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Environmental Stewardship

The Transmission Agency of Northern California (TANC) has established and maintained a record of environmental stewardship for those resources affected by its facilities. TANC continues to provide an exemplary environmental record in its waterfowl conservation, wildlife management, fire suppression, fuels management, and access road erosion control efforts.

Waterfowl Habitat Management Plan

Since 1993, TANC has worked with the California Department of Fish and Game to successfully manage 1,213 acres of farming-friendly waterfowl habitat in the Sacramento-San Joaquin Delta. This TANC-owned property is managed primarily for corn and wheat farming, but also includes three brood ponds, a seasonal wetland and several other water management and nesting habitat improvements to encourage the annual production of waterfowl to flight stage. TANC's tenant farmers routinely leave excess residual corn and wheat each year to ensure that returning waterfowl find adequate food and cover resources. Since 1998, the tenant farmers have left over 39 million pounds of waterfowl food from corn, wheat, and other grain crops. To date, this cooperative effort has helped raise more than 3,000 ducks to flight stage and provided habitat for thousands of additional Pacific Flyway migratory waterfowl. Implementation of TANC's Waterfowl Habitat Management Plan continues to be one of the best examples of farmer-friendly waterfowl management in the state.

Water Conservation

TANC owns 1,213 acres of mitigation lands in the Sacramento-San Joaquin Delta. These lands are managed for corn, wheat, and other grains, and have supported an enduring model for farmer-friendly waterfowl management. During the 2015 drought, TANC participated in the Delta Lands Voluntary Water Conservation Program intended to conserve Delta surface water resources. In cooperation with other Delta diverters, TANC’s tenant farmer voluntarily shut off two siphons used to irrigate croplands and waterfowl habitat during the months of June through September 2015, resulting in an estimated savings of 25 percent of water that may otherwise have been rightfully diverted for other beneficial uses.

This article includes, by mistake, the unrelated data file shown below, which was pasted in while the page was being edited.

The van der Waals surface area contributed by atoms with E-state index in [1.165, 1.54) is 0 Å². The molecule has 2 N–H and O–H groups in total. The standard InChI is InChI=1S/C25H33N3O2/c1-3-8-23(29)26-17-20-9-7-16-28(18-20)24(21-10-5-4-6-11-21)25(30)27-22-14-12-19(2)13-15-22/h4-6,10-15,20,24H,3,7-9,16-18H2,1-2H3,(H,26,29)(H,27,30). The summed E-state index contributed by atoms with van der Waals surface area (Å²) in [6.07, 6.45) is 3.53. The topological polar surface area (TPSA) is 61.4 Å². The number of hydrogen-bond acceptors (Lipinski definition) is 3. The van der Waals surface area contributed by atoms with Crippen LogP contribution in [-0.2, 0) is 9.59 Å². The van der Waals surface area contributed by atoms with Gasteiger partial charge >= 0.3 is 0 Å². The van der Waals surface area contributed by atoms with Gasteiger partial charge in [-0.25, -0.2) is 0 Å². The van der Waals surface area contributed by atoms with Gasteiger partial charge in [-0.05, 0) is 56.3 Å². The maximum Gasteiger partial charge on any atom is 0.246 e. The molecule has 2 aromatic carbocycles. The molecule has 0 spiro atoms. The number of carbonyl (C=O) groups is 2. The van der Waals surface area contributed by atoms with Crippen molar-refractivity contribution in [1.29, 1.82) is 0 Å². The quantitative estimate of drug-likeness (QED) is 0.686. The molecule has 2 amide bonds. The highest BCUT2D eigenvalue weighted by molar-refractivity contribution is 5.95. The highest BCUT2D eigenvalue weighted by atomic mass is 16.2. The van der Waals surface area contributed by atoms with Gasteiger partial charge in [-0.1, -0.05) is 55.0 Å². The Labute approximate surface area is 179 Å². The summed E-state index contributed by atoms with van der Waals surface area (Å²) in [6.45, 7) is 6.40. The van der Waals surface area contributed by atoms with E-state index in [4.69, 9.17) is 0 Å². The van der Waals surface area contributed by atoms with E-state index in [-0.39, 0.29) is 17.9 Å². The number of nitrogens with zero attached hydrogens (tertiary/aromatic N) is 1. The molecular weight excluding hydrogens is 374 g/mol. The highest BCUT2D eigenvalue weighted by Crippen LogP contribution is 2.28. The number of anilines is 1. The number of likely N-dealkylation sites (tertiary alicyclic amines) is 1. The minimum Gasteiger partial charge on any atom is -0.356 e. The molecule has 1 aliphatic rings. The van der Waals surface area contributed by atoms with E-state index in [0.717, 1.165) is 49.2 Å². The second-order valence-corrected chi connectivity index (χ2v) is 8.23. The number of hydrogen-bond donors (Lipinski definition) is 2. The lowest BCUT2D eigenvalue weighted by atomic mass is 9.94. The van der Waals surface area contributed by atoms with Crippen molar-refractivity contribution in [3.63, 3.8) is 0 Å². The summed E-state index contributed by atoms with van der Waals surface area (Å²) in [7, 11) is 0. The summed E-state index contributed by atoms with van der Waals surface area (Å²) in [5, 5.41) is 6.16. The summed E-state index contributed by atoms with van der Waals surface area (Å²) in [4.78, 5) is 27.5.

Wildfire Response Capabilities

TANC and the U.S. Forest Service have long recognized the potential dangers associated with wildfires near major transmission lines. Under a series of mutually beneficial agreements, TANC and the Modoc National Forest have cooperated in funding the construction, operation, maintenance, and fire-season staffing of a wildland fire station and fire engine in the northeast corner of California known regionally as “gasoline alley” because of the historic frequency and severity of wildfires that have occurred there. The engine has responded to an average of 8 to 10 fires every fire season since 1991, and serves as an important command and training center for joint fire response campaigns in this remote region. These facilities, equipment, and staff have, and continue to serve as first responders to fires that could threaten the reliability of three major transmission lines, between the Pacific Northwest and California that comprise the California-Oregon Intertie.

Wildfire Fuels Management and Risk Reduction

TANC and the Modoc and Shasta-Trinity National Forests have been cooperating for over 25 years on projects intended to reduce the buildup of vegetative fuels that could exacerbate wildfires near the California-Oregon Intertie. During that period, TANC has funded over 9,000 acres of vegetative fuel reductions near the Intertie through Forest-Service supervised under-burn, fuel break construction and maintenance, hand and mechanical removal, thinning, and mastication projects. Local vegetation management and hauling contractors are usually hired by the Forest Service to perform the work along with Forest Service staff. These fuels treatments have contributed over 28,000 tons of biomass to the local economy.

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